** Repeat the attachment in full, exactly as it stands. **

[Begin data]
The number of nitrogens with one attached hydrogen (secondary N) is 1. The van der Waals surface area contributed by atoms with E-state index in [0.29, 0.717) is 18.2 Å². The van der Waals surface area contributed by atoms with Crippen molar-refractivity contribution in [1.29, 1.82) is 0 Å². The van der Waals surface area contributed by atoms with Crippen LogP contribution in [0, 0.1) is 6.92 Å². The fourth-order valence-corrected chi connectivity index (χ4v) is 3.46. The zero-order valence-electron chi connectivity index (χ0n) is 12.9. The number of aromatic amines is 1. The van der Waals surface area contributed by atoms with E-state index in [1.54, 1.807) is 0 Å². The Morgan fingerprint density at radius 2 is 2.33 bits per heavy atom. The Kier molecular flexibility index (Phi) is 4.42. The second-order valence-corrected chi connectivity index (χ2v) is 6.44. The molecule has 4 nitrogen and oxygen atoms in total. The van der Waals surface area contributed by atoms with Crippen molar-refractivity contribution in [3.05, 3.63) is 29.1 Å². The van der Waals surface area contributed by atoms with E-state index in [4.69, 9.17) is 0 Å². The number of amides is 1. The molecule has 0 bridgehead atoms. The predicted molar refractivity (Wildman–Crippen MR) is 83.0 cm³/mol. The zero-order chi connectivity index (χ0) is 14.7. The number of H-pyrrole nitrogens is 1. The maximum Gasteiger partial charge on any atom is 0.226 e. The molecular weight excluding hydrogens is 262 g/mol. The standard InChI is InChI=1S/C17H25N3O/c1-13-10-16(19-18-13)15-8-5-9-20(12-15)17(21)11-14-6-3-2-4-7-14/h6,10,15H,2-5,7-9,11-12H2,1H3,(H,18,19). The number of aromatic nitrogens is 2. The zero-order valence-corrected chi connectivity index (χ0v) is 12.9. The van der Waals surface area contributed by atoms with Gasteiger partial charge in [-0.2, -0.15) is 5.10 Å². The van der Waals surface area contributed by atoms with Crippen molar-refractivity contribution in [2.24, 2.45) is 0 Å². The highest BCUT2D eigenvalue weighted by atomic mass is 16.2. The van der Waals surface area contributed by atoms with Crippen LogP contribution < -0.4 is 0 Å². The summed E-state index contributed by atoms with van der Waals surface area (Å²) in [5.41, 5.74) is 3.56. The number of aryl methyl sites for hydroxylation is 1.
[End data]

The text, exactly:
The number of nitrogens with one attached hydrogen (secondary N) is 1. The van der Waals surface area contributed by atoms with E-state index in [0.29, 0.717) is 18.2 Å². The van der Waals surface area contributed by atoms with Crippen molar-refractivity contribution in [1.29, 1.82) is 0 Å². The van der Waals surface area contributed by atoms with Crippen LogP contribution in [0, 0.1) is 6.92 Å². The fourth-order valence-corrected chi connectivity index (χ4v) is 3.46. The zero-order valence-electron chi connectivity index (χ0n) is 12.9. The number of aromatic amines is 1. The van der Waals surface area contributed by atoms with E-state index in [1.54, 1.807) is 0 Å². The Morgan fingerprint density at radius 2 is 2.33 bits per heavy atom. The Kier molecular flexibility index (Phi) is 4.42. The second-order valence-corrected chi connectivity index (χ2v) is 6.44. The molecule has 4 nitrogen and oxygen atoms in total. The van der Waals surface area contributed by atoms with Crippen molar-refractivity contribution in [3.05, 3.63) is 29.1 Å². The van der Waals surface area contributed by atoms with E-state index in [4.69, 9.17) is 0 Å². The number of amides is 1. The molecule has 0 bridgehead atoms. The predicted molar refractivity (Wildman–Crippen MR) is 83.0 cm³/mol. The zero-order chi connectivity index (χ0) is 14.7. The number of H-pyrrole nitrogens is 1. The maximum Gasteiger partial charge on any atom is 0.226 e. The molecular weight excluding hydrogens is 262 g/mol. The standard InChI is InChI=1S/C17H25N3O/c1-13-10-16(19-18-13)15-8-5-9-20(12-15)17(21)11-14-6-3-2-4-7-14/h6,10,15H,2-5,7-9,11-12H2,1H3,(H,18,19). The number of aromatic nitrogens is 2. The zero-order valence-corrected chi connectivity index (χ0v) is 12.9. The van der Waals surface area contributed by atoms with Gasteiger partial charge in [-0.2, -0.15) is 5.10 Å². The van der Waals surface area contributed by atoms with Crippen molar-refractivity contribution in [2.24, 2.45) is 0 Å². The highest BCUT2D eigenvalue weighted by atomic mass is 16.2. The van der Waals surface area contributed by atoms with Crippen LogP contribution < -0.4 is 0 Å². The summed E-state index contributed by atoms with van der Waals surface area (Å²) in [5.41, 5.74) is 3.56. The number of aryl methyl sites for hydroxylation is 1.